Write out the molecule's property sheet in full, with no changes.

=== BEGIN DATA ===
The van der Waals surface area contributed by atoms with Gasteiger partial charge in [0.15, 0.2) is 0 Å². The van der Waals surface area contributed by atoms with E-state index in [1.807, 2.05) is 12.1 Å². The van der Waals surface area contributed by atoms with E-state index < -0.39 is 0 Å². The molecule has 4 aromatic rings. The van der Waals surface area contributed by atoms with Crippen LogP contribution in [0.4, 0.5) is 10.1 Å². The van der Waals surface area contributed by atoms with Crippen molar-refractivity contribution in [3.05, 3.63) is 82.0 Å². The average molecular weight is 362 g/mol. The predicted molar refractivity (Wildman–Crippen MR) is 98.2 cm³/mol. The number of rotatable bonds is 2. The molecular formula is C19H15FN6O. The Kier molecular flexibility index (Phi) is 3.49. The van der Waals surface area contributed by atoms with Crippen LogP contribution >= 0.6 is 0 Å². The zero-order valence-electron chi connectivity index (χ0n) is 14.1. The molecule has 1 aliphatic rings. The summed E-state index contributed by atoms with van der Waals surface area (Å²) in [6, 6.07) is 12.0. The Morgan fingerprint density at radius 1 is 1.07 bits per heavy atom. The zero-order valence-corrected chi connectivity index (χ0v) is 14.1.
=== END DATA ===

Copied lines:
The van der Waals surface area contributed by atoms with Gasteiger partial charge in [0.15, 0.2) is 0 Å². The van der Waals surface area contributed by atoms with E-state index in [1.807, 2.05) is 12.1 Å². The van der Waals surface area contributed by atoms with E-state index < -0.39 is 0 Å². The molecule has 4 aromatic rings. The van der Waals surface area contributed by atoms with Crippen LogP contribution in [0.4, 0.5) is 10.1 Å². The van der Waals surface area contributed by atoms with Crippen molar-refractivity contribution in [3.05, 3.63) is 82.0 Å². The average molecular weight is 362 g/mol. The predicted molar refractivity (Wildman–Crippen MR) is 98.2 cm³/mol. The number of rotatable bonds is 2. The molecular formula is C19H15FN6O. The Kier molecular flexibility index (Phi) is 3.49. The van der Waals surface area contributed by atoms with Crippen LogP contribution >= 0.6 is 0 Å². The zero-order valence-electron chi connectivity index (χ0n) is 14.1. The molecule has 1 aliphatic rings. The summed E-state index contributed by atoms with van der Waals surface area (Å²) in [6, 6.07) is 12.0. The Morgan fingerprint density at radius 1 is 1.07 bits per heavy atom. The zero-order valence-corrected chi connectivity index (χ0v) is 14.1.